Has the domestication of dogs also changed their ability to learn from each other? A recent study performed by the Messerli Research Institute at the University of Veterinary Medicine in Vienna, Austria, seems to indicate that this is the case.
The Experiment of Imitation
In a simple experiment, the researchers determined that wolves have the ability to learn by observing a dog carrying out an action, while most dogs in the study did not. In the set-up, both wolves and dogs observed a trained dog using a lever to open a box and receive a treat.
Throughout the trials, all of the wolves succeeded on their first try at copying the actions of the trained dog to open the box. Only four of the dogs were able to do so and, out of these, only two of the dogs succeeded multiple times. The wolves and dogs had all been raised together since they were pups, and had been given equal socialization among other wolves, dogs, and humans.
The initial studies took place when the wolves and dogs were six months old. However, to rule out the idea that the results were due to the wolves’ earlier cognitive development, the study was repeated nine months later, when all of the animals were adults, with the same results.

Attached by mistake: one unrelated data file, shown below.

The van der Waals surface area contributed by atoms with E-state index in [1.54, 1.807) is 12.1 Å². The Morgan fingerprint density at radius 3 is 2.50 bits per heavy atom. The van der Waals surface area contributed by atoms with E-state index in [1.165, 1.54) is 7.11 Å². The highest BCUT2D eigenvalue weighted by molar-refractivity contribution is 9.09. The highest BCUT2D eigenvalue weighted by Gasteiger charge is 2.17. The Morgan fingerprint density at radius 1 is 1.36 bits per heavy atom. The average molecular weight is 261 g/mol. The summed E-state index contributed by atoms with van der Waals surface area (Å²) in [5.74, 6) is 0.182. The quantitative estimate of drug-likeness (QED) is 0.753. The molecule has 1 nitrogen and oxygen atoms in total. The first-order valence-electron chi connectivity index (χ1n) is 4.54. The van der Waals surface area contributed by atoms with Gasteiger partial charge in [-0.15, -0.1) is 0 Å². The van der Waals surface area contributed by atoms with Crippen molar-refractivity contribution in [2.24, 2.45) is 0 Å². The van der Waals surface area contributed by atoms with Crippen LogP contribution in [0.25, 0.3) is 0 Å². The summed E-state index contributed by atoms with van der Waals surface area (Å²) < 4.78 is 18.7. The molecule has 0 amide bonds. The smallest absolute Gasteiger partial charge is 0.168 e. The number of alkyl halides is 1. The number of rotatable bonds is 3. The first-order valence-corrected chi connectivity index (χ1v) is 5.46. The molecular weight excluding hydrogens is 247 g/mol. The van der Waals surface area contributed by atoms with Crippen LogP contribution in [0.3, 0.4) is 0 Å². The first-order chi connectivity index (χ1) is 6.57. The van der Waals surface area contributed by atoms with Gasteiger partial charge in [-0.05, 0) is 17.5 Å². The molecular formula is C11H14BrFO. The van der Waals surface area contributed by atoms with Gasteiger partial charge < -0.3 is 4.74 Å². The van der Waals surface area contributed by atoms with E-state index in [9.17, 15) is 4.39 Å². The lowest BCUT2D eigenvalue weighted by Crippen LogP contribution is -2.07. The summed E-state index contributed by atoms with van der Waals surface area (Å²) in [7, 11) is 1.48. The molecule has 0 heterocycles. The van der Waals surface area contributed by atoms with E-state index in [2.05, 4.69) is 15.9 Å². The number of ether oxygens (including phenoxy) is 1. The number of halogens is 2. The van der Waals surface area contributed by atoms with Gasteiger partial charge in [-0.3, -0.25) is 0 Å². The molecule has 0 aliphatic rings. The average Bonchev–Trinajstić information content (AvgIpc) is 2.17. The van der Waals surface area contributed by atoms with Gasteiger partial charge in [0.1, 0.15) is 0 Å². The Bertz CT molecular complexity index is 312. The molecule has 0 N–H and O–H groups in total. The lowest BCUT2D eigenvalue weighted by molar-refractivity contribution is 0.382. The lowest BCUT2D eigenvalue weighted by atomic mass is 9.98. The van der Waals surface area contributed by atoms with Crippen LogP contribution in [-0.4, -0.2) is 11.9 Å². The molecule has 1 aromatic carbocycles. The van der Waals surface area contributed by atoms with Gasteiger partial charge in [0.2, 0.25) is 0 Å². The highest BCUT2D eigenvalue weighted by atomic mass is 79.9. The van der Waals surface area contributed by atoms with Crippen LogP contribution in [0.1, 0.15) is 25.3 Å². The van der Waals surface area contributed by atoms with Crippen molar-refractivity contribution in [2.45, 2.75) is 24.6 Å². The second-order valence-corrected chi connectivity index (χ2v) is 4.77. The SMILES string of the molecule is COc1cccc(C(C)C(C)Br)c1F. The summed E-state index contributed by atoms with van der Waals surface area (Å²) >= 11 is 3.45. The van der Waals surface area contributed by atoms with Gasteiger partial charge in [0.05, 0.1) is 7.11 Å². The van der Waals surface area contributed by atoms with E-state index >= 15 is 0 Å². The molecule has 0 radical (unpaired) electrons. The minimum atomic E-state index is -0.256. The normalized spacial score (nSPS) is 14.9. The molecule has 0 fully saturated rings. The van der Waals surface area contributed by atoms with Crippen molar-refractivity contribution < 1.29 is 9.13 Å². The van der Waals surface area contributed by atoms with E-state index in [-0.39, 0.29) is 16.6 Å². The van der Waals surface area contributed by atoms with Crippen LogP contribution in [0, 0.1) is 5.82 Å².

The study concluded that wolves are capable of imitation, and so “are likely to pay closer attention to the actions of social partners and thus may have a higher tendency to socially learn from or even imitate each other’s actions.”
In the context of a wolf pack, this behavior makes sense. But domestic dogs are descended from wolves, so why the difference? Researchers still aren’t sure, but they propose that “dog-human cooperation has likely originated from wolf-wolf cooperation, potentially by (dogs) becoming able to easily accept humans as social partners and thus, extending their relevant social skills to interactions with them.”
Setting A Good Example
This is yet another reason that we need to remember to be the Pack Leader. Our dogs are watching us and looking for clues on how to behave. We have to make sure that we are sending them the right message.
Can your dog learn by imitating other dogs or people? Let us know in the comments!